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That’s Doug E. Fresh — As In, Fresh Salad
Recently, the Future Leaders Institute charter school in New York City’s Harlem neighborhood hosted a rap performance by Adrian Harris, a member of the pioneering hip-hop group the Cold Crush Brothers. For those familiar with the group’s work, it might be surprising to hear that the artist is focusing his lyrics these days on fruits, vegetables and how to stay healthy. It wasn’t an isolated event. Along with hip-hop artists like Doug E. Fresh, Chuck D and DMC , Harris is part of a movement developed by Hip Hop Public Health that has musicians working with doctors and nutritionists. With songs, videos and games, the artists and health care professionals encourage audience members to become “hip hop public health ambassadors” to their families. Interesting bonus: Some genre purists have heralded the initiative as a chance for hip-hop to return to its roots as a medium for talking about issues of local and social concern.
Alice’s (Sustainable) Wonderland
Earlier this week, culinary and sustainability visionary Alice Waters did a little crystal-balling for the Wall Street Journal: At least one farmers market in every town is what the Chez Panisse founder foresees in the not-too-distant-future — and with that, a revitalization of many urban areas. These can, she believes, support a resurgence of mom-and-pop restaurants run by people who are wary of the risks and responsibilities of franchising. Those stores’ demand for a breadth of local goods, in turn, will bring greater product variety to the farmers markets and will also encourage farmers to be innovative in how and what they grow. Over time, Waters hopes, the success of this model will inspire government to reallocate their subsidies to farms rather than factories. Local food, too, will make it to schools, where children can help grow the healthy food they eat — raising a whole generation of organic, sustainable food health ambassadors to complement their hip-hop health peers.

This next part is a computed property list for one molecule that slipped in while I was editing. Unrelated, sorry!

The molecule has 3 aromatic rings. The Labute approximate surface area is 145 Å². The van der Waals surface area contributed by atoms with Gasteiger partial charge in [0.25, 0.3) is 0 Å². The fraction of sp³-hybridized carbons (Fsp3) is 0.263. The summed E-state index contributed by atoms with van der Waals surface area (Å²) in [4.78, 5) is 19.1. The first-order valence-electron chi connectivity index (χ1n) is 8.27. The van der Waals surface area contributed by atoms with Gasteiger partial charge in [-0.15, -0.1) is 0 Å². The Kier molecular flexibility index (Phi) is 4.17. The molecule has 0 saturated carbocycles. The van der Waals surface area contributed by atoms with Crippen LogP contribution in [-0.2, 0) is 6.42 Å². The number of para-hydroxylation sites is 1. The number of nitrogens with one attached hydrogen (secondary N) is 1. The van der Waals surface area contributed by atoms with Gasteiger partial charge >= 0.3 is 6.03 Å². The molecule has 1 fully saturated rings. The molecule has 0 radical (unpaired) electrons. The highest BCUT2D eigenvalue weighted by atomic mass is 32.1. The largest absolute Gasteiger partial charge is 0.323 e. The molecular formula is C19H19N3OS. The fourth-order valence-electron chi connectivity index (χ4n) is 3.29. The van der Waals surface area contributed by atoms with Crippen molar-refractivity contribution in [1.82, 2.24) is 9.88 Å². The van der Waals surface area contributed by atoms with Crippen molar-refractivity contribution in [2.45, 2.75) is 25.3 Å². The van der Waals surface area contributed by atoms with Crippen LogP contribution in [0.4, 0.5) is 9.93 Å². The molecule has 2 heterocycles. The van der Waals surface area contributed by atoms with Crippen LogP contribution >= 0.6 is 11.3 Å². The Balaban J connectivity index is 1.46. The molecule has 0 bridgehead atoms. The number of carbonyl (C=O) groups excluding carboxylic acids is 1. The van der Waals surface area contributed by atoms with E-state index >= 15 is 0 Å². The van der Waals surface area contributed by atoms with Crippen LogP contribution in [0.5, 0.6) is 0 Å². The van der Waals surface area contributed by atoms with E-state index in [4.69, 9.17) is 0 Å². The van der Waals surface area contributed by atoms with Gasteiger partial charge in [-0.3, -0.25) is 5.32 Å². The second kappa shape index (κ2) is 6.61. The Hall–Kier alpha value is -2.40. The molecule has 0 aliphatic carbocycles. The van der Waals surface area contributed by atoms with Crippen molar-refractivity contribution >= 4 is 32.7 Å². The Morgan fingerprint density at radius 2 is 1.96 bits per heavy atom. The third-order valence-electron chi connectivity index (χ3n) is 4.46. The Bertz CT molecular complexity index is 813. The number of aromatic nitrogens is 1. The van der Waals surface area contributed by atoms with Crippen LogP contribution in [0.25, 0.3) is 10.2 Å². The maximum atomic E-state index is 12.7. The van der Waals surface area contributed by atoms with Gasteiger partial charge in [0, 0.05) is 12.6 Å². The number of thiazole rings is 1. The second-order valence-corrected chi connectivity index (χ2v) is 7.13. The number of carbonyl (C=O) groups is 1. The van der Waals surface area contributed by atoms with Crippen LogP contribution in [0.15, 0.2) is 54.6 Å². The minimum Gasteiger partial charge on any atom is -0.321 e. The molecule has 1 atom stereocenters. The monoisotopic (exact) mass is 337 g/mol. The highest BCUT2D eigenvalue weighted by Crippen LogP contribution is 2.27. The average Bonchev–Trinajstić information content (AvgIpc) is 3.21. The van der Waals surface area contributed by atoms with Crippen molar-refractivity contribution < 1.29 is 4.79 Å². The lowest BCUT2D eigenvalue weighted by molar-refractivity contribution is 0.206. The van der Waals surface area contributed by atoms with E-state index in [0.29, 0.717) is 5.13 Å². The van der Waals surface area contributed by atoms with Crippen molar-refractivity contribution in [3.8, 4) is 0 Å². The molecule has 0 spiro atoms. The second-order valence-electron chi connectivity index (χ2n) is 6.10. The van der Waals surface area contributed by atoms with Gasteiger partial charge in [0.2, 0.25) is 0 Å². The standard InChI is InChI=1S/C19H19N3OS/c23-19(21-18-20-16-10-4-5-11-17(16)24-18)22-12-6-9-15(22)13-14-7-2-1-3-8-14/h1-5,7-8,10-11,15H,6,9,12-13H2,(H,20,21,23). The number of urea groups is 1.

Scientists Get Frank
From Memorial Day to Labor Day, it’s hard to resist the summer rituals of flags flying, music blasting … and saturated fat and preservatives pumping through our veins. Ostensibly loving the tradition but less than fond of the health outcomes, some Spanish researchers recently tinkered with one of the key objects of this national pastime — the hot dog — to see if they could keep the taste and cut the fat. According to their new study in the Journal of Agricultural and Food Chemistry, they may be on to something. By using heart-healthy olive oil instead of pork fat in the wieners, they were able to reduce calories by 36 percent, while raising the number of healthy fats in the product. The all-important texture remained much the same, as the oil seemed especially good at helping the hot dogs stay moist. Though not yet for sale, these Mediterranean-style weiners already have a decidedly worldly feeling about them. And what better excuse to swap a beer for a Chianti.
Earlier this year, the FDA released details of the proposed nutrition label makeover. Many experts have been weighing in on the new look trying to determine if the proposed changes will help consumers make more informed decisions or add to the confusion.